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Soon, You May Need to Take a Breathalyzer Test Before Taking Antibiotics

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Breathing into a tube while a machine analyzes whether or not you're telling the truth isn't anyone's idea of a good time, but Chinese researchers have come up with a new use for the breathalyzer test—and this one could provide major health benefits.

In a new study published in the Journal of Breath Research, scientists announced the development of a breath test for bacterial infections. All patients need to do is breathe into a tube and the machine senses the presence of common bacterial infections, like bacterial pneumonia or bronchitis. But this doesn't just allow for more accurate diagnoses. The whole point of the new gadget is to help doctors be more precise with treatments, specifically in prescribing antibiotics.

"To confirm whether patients have a bacterial infection of the respiratory tract, doctors currently have to take a number of different samples (blood and sputum), and even chest x-rays in the case of pneumonia," explained Kejing Ying, who is coordinating the work and is based at the Zhejiang University School of Medicine. Now, he added, all they have to do is have the person breathe into a small machine.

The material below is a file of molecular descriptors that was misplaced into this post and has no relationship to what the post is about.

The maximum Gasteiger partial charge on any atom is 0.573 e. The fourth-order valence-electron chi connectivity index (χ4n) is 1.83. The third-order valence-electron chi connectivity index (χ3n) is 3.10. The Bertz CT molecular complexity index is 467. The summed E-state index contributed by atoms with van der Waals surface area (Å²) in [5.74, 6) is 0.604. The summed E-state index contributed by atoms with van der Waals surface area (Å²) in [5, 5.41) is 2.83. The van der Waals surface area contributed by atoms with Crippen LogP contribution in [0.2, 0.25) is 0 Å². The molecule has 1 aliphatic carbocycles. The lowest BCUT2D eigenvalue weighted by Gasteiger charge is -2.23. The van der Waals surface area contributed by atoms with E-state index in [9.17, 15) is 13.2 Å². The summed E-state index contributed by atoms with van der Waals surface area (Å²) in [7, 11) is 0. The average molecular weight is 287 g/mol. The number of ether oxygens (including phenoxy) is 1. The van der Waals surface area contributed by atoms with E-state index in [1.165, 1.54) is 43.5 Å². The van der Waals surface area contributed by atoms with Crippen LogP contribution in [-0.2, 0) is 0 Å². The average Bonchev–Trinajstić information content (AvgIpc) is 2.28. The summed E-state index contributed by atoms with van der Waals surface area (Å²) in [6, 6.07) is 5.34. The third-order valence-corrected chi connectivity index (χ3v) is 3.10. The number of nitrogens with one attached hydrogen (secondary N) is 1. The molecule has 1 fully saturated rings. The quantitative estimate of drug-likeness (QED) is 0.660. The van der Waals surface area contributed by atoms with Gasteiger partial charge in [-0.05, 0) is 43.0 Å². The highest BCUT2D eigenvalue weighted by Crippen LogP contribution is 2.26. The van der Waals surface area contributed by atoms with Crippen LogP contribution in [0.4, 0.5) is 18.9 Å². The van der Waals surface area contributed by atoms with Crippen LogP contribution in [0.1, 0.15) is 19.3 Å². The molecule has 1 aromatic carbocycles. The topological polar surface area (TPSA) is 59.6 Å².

Antibiotic resistance is one of the top health crises facing the world today, according to a joint statement by the Centers for Disease Control and the World Health Organization. And one of the major driving forces of antibiotic resistance is when patients ask for—and doctors prescribe—powerful medications for viral illnesses. Not only do antibiotics have no effect on viruses like the common cold, influenza, stomach flu, and ear infections, but they make the drugs less potent overall.

The most recent CDC data shows more than two million people are infected by drug-resistant bacteria each year, and 23,000 die of their infections in the U.S. alone.

This is where the new bacteria breathalyzer test comes in. By testing people to make sure the source of their infection is truly bacterial, and of what type, doctors can make sure they're only prescribing antibiotics when they are most necessary and can do the most good. (Do You *Actually* Need Antibiotics? A Potential New Blood Test Could Tell.)

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